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Tumour cells conquer territory from their neighbours using a newly discovered mechanism

  1. 13.12.2018

    Despite decades of cancer research, the early phases of tumour progression that connect the appearance of few abnormal cells to the formation of a clinically detectable tumour mass remains poorly understood. It was previously proposed that certain mutations could give a competitive advantage to a subset of cells that would enable them to kill and replace their neighbours, thereby initiating a cancerous tumour. Yet, the mechanisms at the basis of such competition were not clear. Researchers from the Institut Pasteur and the Champalimaud Centre for the Unknown, have just discovered a new mechanism that may explain how tumoural cells can eliminate their neighbours and spread throughout the body.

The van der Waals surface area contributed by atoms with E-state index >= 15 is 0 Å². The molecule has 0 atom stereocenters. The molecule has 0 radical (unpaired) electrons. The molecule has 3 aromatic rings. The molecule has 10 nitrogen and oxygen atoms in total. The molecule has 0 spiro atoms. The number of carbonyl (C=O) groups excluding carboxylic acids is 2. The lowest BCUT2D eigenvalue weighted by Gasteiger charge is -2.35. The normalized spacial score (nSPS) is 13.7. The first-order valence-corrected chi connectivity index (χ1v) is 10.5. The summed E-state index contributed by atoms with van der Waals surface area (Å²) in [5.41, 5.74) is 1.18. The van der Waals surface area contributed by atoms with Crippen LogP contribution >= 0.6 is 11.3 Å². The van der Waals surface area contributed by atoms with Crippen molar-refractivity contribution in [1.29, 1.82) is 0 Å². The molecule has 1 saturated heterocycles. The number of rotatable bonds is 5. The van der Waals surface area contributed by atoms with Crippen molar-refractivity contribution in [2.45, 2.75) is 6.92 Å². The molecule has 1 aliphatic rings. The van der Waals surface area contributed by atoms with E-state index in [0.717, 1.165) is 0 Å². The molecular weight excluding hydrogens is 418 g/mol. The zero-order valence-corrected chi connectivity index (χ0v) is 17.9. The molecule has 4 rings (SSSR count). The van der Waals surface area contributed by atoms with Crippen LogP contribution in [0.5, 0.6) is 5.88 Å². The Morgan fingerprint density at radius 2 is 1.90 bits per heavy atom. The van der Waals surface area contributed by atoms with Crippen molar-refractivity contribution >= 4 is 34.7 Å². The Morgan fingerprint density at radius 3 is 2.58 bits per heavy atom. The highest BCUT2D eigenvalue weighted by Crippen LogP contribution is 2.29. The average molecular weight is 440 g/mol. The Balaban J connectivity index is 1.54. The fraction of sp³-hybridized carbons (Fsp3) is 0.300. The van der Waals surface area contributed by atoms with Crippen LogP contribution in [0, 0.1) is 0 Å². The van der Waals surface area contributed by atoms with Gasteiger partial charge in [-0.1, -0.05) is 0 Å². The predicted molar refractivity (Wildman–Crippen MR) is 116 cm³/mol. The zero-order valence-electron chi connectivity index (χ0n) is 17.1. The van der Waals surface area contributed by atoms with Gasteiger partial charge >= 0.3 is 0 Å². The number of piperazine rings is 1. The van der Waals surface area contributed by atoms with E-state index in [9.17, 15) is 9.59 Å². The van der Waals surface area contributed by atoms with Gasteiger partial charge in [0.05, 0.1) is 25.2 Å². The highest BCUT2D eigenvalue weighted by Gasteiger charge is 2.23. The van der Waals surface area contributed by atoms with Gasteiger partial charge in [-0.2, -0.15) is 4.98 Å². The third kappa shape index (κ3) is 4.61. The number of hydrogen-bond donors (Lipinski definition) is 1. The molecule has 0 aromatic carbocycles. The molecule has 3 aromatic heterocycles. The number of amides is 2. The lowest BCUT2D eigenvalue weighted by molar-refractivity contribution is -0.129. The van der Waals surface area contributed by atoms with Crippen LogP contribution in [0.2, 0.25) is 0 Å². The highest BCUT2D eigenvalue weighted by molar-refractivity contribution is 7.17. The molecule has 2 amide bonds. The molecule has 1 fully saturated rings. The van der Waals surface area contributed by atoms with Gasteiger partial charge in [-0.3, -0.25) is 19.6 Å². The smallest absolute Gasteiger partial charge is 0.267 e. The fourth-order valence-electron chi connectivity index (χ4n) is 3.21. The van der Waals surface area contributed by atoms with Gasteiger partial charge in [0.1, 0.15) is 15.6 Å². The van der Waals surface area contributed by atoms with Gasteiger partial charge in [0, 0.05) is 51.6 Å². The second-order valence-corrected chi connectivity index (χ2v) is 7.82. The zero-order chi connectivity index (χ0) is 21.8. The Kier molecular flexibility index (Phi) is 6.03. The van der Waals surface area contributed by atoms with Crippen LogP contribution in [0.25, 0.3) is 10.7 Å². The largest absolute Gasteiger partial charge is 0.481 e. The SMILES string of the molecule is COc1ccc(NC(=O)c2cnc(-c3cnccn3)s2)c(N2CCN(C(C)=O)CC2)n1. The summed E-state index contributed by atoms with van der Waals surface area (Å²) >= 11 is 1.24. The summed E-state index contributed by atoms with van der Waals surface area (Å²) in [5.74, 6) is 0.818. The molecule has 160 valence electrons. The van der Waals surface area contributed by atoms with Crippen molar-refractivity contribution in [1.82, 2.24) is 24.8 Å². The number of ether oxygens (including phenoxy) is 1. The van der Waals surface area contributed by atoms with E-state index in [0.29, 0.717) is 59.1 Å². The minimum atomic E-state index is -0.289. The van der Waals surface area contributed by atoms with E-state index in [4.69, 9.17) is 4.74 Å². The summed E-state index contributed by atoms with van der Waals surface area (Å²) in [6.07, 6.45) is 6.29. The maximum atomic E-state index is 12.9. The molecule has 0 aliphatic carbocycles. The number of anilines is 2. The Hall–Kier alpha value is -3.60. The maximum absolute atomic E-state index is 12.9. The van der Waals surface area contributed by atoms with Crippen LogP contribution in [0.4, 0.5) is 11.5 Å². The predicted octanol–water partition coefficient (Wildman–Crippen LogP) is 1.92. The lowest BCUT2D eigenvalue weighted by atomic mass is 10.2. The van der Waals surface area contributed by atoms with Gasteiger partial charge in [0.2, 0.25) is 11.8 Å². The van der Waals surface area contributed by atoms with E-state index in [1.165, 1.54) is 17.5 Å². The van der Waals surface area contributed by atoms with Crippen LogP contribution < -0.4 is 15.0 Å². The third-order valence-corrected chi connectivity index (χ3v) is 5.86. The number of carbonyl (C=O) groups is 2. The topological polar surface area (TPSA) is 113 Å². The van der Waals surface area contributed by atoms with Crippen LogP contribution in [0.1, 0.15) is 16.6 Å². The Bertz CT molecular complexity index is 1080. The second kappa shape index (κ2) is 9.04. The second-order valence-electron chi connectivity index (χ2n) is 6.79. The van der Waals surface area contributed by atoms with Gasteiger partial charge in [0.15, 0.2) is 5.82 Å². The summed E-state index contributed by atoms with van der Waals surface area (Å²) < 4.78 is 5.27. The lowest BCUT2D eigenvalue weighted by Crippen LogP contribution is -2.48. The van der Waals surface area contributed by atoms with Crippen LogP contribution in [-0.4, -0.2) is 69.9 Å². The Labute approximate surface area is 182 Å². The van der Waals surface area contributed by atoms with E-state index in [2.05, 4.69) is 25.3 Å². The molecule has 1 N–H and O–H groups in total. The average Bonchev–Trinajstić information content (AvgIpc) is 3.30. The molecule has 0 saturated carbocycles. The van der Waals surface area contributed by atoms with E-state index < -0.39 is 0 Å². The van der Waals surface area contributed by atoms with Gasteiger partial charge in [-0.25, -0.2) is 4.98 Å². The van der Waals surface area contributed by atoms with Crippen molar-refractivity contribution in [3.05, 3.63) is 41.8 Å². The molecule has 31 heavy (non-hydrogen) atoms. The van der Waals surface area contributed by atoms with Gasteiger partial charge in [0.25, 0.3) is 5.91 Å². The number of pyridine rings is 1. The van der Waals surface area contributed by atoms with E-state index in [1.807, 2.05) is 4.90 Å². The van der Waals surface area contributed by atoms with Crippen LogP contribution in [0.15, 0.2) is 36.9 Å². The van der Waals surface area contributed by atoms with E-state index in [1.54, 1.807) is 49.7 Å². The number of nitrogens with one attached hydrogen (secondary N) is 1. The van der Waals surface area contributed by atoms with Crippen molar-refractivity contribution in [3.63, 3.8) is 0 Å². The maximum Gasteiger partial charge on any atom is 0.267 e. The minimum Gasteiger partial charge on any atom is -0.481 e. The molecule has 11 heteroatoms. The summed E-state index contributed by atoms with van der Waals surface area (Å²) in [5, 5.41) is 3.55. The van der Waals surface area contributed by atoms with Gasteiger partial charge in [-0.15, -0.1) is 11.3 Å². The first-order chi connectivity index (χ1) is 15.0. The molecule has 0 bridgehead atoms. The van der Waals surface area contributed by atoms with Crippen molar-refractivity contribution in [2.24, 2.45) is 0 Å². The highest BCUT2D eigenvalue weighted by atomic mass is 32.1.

In a study published two years ago, Eduardo Moreno from the Champalimaud Centre for the Unknown and Romain Levayer from the Institut Pasteur, identified a form of competition between cells that was not previously known, which they named mechanical competition…

    Read the full story here.

    Tumour cells conquer territory from their neighbours using a newly discovered mechanism
    Image credit: Eduardo Moreno & Romain Levayer.

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